Mid-size sedans are the toasters of the automotive world — appliances automakers make for cow-like consumers to buy. The 2010 Suzuki Kizashi is the newest toaster on the market, trying to be both better and cheaper than the rest.
Suzuki wanted me to drive the Kizashi so badly they flew me to North Carolina and fed me salt-and-pepper shrimp fried with the shells on and provided me with 1 GB of files on an 8 GB Sony Walkman.
On paper, the new Kizashi isn't overwhelmingly impressive, offering a 2.4-liter DOHC four-cylinder engine putting out 185 HP and 170 lb-ft of torque, good for a 0-60 MPH time of just 7.5 seconds, on par with the Accord EX and faster by 0.7 seconds than the Mazda6. Mileage ranges from, at best, 23/31 MPG with the CVT in FWD configuration and just 20/29 in manual FWD mode with the 17-inch or greater-sized wheels.
I immediately snagged a red, FWD GTS model equipped with a six-speed manual transmission, no leather seats but 18-inch wheels. I'd have grabbed a manual AWD version, but one doesn't exist and I wouldn't hold my breath. In a market crowded by vehicles dull in appearance, it at least looks like an angrier VW Jetta in red.
On the inside, the new Kizashi is well featured for its expected starting price of under $20,000, offering iPod connectivity, soft-touch plastics everywhere, steering wheel audio buttons, dual-zone climate control and comfortable seats. Move up through the trims and you'll add a thumping 425 watt Rockford Fosgate audio system with Bluetooth music streaming and hands-free calling. It's not the greatest design, lagging behind the Mazda6 and new Accord, but it's better than most domestics and unlike anything in the price range.
In a strange twist, the newest Kizashi attempts to be the best value by mimicking the formula abandoned by most automakers. As sedans like the Camry, Altima and Accord have gained in popularity they've increased in terms of size and decreased in terms of enjoyable driving. Even the Mazda6, once nimble and small, has swollen to giant proportions and shed some of its original appeal. The Kizashi is much smaller, 183.1 inches in length, or about ten inches shorter than a Mazda6.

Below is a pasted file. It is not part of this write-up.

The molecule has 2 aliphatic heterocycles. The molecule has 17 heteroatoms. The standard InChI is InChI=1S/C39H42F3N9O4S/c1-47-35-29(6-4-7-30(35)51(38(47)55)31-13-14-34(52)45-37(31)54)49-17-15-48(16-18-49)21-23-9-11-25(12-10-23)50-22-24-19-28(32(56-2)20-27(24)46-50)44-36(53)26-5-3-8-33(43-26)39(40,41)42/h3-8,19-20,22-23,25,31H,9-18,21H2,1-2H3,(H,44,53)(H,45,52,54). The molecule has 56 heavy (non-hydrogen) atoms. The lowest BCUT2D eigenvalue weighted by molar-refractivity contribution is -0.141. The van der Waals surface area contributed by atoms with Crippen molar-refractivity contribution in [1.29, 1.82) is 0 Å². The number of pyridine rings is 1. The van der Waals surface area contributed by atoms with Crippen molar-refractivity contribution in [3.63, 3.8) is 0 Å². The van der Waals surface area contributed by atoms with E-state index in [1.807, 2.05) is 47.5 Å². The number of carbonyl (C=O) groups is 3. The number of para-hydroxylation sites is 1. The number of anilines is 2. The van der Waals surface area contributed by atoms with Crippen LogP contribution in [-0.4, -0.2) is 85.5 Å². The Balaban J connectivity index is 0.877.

Criss-crossing the North Carolina/Virginia border it's clear all the time the Japanese engineers spent at the Nürburgring paid off. It manages to be as forgettable and comfortable as a Fusion or Jetta even across the narrow and poorly-maintained Virginia roads and yet unexpectedly spry on the twisty, high-quality North Carolina streets, making the most of its five-point, multi-link rear suspension and 18-inch tires.
Across a wet slalom at the Virginia International Raceway, the CVT AWD version also exhibited precise, predictable results from steering input and a relatively neutral feel, similar to the Subaru Legacy I drove across the same wet course. In extended hot laps, not something you'd ever actually choose to do in such a vehicle, the large-for-the-class vented disc brakes up front exhibited limited fade given the autojourno abuse they'd endured.
Around the short south part of the course the manual-equipped model performed admirably, exhibiting little roll and showing great poise around VIR's famous Oak Tree turn (just aim for the oak tree)... for a toaster. Power is lacking in the lower range and RPMs top out at 6,500, so coming out of the turn proved to be the greatest disappointment. It feels underpowered compared to cars it's apparently more powerful than.
Falling in between a compact sedan and the current mid-size market, the car is actually more likely to appeal to people thinking about a Civic and liking the added features rather than someone trading down from the benchmark vehicles like the Mazda6 or Volkswagen Passat CC. It's also likely to snag people trading up from an SX4 to something larger.
It's hard not to notice that the Kizashi, which went through three iterations of concept cars before the reveal, is seemingly incongruous with the company's recent expression of outdoor, X-game lifestyle vehicles built on their marine, motorcycle and ATV sales. The new Equator can haul Suzuki bikes, the SX4 can take you rock climbing and the the Grand Vitara can haul your boat. The Kizashi doesn't do any of those things.
Like the SX4, the Kizashi is part of a rapidly improving family of vehicles few American consumers are aware of, so the failure or success of it is going to be more heavily dependent on marketing than the vehicles themselves. If Suzuki can make people aware they sell toasters and get them into the store, we doubt the company will have a difficulty selling what is, overall, a very good appliance.